A Brief History
On February 2, 2014, New York City Mayor Bill de Blasio fumbled the unfortunate groundhog Charlotte, dropping the marmot on her head during a Groundhog Day ceremony. For information about Groundhog Day, please read our article “First Groundhog Day Celebration in Punxsutawney,” but as you probably gathered by today’s article’s title, Groundhog Day is not only celebrated in Pennsylvania.
With regards to the tragic 2014 Groundhog Day in New York, typical of politically-staged events, the lies or misinformation started right away when the groundhog was called “Chuck,” when in reality it was a female named Charlotte who had been provided for the event by the Staten Island Zoo. It was bad enough that the public saw the mayor drop the hapless rodent, but the drama continued when the poor animal died about a week later. Although a necropsy revealed the cause of death to be injuries consistent from being dropped, the zoo allegedly kept that information from the mayor’s office and the public, claiming the critter had instead died of “old age.”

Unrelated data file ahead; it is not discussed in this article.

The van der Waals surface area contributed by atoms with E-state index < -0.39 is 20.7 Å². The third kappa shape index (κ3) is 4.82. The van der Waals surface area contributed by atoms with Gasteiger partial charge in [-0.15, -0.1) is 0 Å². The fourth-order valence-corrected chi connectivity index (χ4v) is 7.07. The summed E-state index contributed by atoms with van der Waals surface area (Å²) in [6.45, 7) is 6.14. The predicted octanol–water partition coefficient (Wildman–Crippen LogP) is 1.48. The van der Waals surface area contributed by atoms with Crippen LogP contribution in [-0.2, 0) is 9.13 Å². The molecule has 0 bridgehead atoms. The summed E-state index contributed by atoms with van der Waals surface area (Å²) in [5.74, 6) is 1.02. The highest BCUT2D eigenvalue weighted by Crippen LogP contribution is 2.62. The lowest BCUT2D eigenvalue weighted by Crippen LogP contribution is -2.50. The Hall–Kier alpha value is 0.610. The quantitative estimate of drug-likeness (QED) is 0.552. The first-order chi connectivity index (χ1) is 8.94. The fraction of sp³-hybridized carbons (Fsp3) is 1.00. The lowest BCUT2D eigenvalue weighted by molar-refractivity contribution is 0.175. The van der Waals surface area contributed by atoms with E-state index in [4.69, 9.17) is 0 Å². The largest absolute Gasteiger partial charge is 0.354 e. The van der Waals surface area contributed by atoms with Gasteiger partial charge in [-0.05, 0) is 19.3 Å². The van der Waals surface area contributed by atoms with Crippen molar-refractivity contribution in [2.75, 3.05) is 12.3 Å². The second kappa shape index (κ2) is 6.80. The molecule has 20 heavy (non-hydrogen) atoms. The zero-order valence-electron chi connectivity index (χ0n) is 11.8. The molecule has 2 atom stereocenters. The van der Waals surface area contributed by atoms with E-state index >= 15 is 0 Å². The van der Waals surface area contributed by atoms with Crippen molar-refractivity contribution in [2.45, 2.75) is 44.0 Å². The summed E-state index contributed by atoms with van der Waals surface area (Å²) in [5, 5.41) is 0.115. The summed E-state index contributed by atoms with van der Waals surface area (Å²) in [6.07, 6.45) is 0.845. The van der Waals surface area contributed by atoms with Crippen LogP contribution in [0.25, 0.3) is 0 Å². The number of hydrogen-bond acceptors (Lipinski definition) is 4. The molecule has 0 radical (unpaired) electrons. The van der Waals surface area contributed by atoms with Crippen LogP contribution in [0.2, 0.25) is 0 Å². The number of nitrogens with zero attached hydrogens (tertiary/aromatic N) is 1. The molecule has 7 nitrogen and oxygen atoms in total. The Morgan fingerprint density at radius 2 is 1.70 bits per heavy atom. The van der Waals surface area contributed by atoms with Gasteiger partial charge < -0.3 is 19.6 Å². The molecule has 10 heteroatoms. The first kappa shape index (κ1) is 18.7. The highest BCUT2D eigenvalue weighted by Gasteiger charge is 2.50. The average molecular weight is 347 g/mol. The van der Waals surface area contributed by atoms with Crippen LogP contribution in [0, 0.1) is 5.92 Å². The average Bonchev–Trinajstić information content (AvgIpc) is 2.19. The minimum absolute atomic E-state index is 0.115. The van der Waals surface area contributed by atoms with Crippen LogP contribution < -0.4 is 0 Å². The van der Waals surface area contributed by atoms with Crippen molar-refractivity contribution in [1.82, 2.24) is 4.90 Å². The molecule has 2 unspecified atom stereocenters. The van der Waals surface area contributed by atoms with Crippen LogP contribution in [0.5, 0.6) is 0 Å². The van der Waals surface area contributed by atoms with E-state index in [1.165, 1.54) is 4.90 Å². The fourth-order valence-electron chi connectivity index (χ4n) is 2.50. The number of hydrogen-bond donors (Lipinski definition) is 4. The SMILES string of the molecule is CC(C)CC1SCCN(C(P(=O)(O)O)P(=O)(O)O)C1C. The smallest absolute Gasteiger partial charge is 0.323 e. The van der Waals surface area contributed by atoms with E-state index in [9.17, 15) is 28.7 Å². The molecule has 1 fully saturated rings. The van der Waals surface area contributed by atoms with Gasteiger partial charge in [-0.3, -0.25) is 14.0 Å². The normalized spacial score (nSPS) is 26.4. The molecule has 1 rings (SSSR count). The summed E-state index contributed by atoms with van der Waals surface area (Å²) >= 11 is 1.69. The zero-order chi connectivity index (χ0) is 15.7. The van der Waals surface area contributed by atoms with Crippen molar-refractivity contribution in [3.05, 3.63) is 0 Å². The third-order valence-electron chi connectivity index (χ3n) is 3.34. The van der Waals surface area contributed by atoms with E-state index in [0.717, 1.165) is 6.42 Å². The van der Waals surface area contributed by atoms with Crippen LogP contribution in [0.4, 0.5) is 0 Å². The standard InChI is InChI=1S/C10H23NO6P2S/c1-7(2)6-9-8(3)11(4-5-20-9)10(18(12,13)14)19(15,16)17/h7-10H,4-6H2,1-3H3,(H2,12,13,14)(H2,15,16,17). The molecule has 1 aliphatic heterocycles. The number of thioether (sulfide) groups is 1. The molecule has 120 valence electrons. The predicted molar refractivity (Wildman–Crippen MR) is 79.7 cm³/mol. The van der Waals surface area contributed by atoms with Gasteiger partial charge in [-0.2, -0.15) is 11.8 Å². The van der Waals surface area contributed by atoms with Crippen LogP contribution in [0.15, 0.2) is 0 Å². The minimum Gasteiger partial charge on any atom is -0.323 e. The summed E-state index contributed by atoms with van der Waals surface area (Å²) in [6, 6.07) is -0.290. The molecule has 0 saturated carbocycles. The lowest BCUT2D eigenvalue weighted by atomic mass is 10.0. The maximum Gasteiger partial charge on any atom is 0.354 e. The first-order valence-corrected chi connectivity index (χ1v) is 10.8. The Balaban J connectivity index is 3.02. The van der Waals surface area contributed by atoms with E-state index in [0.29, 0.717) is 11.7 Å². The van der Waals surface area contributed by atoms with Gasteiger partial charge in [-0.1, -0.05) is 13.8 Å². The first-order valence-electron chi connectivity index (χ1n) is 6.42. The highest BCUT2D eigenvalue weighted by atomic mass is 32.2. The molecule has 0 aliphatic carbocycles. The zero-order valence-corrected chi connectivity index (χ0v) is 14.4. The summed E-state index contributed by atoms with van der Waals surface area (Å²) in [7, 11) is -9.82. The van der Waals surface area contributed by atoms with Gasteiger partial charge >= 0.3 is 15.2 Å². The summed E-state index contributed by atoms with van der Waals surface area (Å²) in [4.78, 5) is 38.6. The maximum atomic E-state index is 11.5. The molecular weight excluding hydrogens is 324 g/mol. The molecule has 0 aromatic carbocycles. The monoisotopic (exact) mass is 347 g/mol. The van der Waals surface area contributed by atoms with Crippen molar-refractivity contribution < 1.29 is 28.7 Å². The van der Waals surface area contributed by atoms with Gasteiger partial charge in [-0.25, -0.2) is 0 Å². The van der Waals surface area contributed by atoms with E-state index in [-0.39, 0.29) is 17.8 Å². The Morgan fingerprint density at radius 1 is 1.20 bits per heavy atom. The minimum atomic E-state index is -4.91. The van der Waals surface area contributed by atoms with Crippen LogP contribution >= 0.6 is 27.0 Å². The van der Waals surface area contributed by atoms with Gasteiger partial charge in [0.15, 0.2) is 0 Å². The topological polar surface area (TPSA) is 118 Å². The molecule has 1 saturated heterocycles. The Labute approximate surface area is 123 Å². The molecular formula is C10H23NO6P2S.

After this debacle, the zoo reportedly used Charlotte’s daughter as the 2015 “Staten Island Chuck” with Mayor de Blasio watching her from a much safer six feet away. From 2016 onwards, de Blasio has avoided attending the annual event. Mayor de Blasio had also fumbled other things in 2014 with lasting consequences, notably his relationship with the New York Police Department, but that is another story…
Question for students (and subscribers): Do you think de Blasio was a good mayor? Please let us know in the comments section below this article.
Your readership is much appreciated!
For more information, please see…
Viteritti, Joseph P. The Pragmatist: Bill de Blasio’s Quest to Save the Soul of New York. Oxford University Press, 2017.
You can also watch a video version of this article on YouTube.